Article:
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Android SQLite API based on SQLCipher
Java C++ Makefile Other
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assets Removing ICU 4.4 dat file
dist/SQLCipherForAndroid-SDK updates to the distribution
external Use OpenSSL 1.0.2a tag
jni Fix FIELD_TYPE_NULL value to match Android Java mapping
res added id to textview
src Fix rawQuery with read restriction
.classpath remove commons-codec.jar and guava-r09.jar from Eclipse project
.gitignore Initial support for armeabi-v7a
.gitmodules OpenSSL submodule using https github mirror
.project started new Android Eclipse project
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AndroidManifest.xml Repackaging structure from info.guardianproject.* to net.sqlcipher.*
ICU_LICENSE add ICU license file
LICENSE adding license
Makefile fix timestamps in the release zipball to make them deterministic Update
SQLCIPHER_LICENSE adding license Initial support for armeabi-v7a
compare-to-official-release script to compare release zipballs to check for differences
custom_rules.xml add `ant javadoc` to generate javadoc to include in releases
proguard-project.txt Include sample ProGuard file for use with SQLCipher for Android The android update project command is now renaming the properties file

Download Source and Binaries

The latest binary packages for developers, with the jar’s, .so’s and a quick sample can be here, the source can be found here.


SQLCipher for Android runs on Android 2.1 - 4.4, both x86 and ARM architectures.

An Illustrative Terminal Listing

A typical SQLite database in unencrypted, and visually parseable even as encoded text. The following example shows the difference between hexdumps of a standard SQLite db and one implementing SQLCipher.

 ~ sjlombardo$ hexdump -C sqlite.db
 00000000 53 51 4c 69 74 65 20 66 6f 72 6d 61 74 20 33 00 |SQLite format 3.|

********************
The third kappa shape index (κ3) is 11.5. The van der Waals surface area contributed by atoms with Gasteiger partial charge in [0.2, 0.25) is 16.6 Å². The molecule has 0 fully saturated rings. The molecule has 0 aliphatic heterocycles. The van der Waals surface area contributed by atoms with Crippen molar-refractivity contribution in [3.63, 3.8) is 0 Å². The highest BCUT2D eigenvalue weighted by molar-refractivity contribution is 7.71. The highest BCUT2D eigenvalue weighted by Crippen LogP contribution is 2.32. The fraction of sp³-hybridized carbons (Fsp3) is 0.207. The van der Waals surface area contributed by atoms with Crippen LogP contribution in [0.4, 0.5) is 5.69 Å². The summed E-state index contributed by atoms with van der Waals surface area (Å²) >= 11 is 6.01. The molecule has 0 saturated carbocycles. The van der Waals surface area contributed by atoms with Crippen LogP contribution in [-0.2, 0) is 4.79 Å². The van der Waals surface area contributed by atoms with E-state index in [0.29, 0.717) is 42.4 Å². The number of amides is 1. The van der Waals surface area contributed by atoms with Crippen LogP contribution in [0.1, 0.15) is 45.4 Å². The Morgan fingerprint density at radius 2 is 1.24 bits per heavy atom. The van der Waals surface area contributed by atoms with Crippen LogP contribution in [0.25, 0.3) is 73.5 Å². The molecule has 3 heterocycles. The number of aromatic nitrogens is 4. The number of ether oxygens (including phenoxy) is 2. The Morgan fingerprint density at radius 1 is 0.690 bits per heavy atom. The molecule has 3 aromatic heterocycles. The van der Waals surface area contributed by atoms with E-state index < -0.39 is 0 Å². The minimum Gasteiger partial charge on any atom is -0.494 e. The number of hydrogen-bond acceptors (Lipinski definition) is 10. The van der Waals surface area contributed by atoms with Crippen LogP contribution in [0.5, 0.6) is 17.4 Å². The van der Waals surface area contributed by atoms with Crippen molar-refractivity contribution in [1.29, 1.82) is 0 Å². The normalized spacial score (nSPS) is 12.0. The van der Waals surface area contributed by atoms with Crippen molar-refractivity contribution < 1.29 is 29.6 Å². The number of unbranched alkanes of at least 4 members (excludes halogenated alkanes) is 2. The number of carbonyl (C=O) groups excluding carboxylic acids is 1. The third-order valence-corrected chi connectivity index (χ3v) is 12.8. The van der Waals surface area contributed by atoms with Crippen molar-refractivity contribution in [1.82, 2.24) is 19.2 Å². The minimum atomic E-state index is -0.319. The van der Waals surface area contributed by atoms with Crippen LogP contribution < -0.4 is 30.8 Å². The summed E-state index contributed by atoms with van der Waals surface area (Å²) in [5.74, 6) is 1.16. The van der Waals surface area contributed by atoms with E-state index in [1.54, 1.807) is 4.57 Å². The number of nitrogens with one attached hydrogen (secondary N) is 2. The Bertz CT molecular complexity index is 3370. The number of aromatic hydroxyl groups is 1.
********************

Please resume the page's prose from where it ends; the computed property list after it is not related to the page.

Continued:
000003c0 65 74 32 74 32 03 43 52 45 41 54 45 20 54 41 42 |et2t2.CREATE TAB|
 000003d0 4c 45 20 74 32 28 61 2c 62 29 24 01 06 17 11 11 |LE t2(a,b)$…..|
 000007e0 20 74 68 65 20 73 68 6f 77 15 01 03 01 2f 01 6f | the show…./.o|
 000007f0 6e 65 20 66 6f 72 20 74 68 65 20 6d 6f 6e 65 79 |ne for the money|
 ~ $ sqlite3 sqlcipher.db
 sqlite> PRAGMA KEY=’test123′;
 sqlite> CREATE TABLE t1(a,b);
 sqlite> INSERT INTO t1(a,b) VALUES (‘one for the money’, ‘two for the show’);
 sqlite> .quit
 ~ $ hexdump -C sqlcipher.db
 00000000 84 d1 36 18 eb b5 82 90 c4 70 0d ee 43 cb 61 87 |.?6.?..?p.?C?a.|
 00000010 91 42 3c cd 55 24 ab c6 c4 1d c6 67 b4 e3 96 bb |.B?..?|
 00000bf0 8e 99 ee 28 23 43 ab a4 97 cd 63 42 8a 8e 7c c6 |..?(#C??.?cB..|?|
 ~ $ sqlite3 sqlcipher.db
 sqlite> SELECT * FROM t1;
 Error: file is encrypted or is not a database

(example courtesy of SQLCipher)

Details for Developers

We’ve packaged up a very simple SDK for any Android developer to add SQLCipher into their app with the following three steps:

  1. Add a single sqlcipher.jar and a few .so’s to the application libs directory
  2. Update the import path from android.database.sqlite.* to net.sqlcipher.database.* in any source files that reference it. The original android.database.Cursor can still be used unchanged.
  3. Init the database in onCreate() and pass a variable argument to the open database method with a password:
 SQLiteDatabase.loadLibs(this); //first init the db libraries with the context

An article covering both integration of SQLCipher into an Android application as well as building the source can be found here.

Notepad + SQLCipher = Notepadbot

Notepadbot is a sample application pulled from the standard Android samples code and updated to use SQLCipher. You can browse the source here and download the apk here.


In order to build android-database-sqlcipher from source you will need both the Android SDK as well as Android NDK. To complete the make init command, you will need the android-7 platform installed from the SDK. Once you have cloned the repo, change directory into the root of the repository and run the following commands:

 # this only needs to be done once
 make init
 # to build the source

Recursively copy the libs directory into the root of your application, you will also need the assets directory copied into the root of your application folder. A detailed set of instructions and further customization can be found here.


The Android support libraries are licensed under Apache 2.0, in line with the Android OS code on which they are based. The SQLCipher code itself is licensed under a BSD-style license from Zetetic LLC. Finally, the original SQLite code itself is in the public domain.

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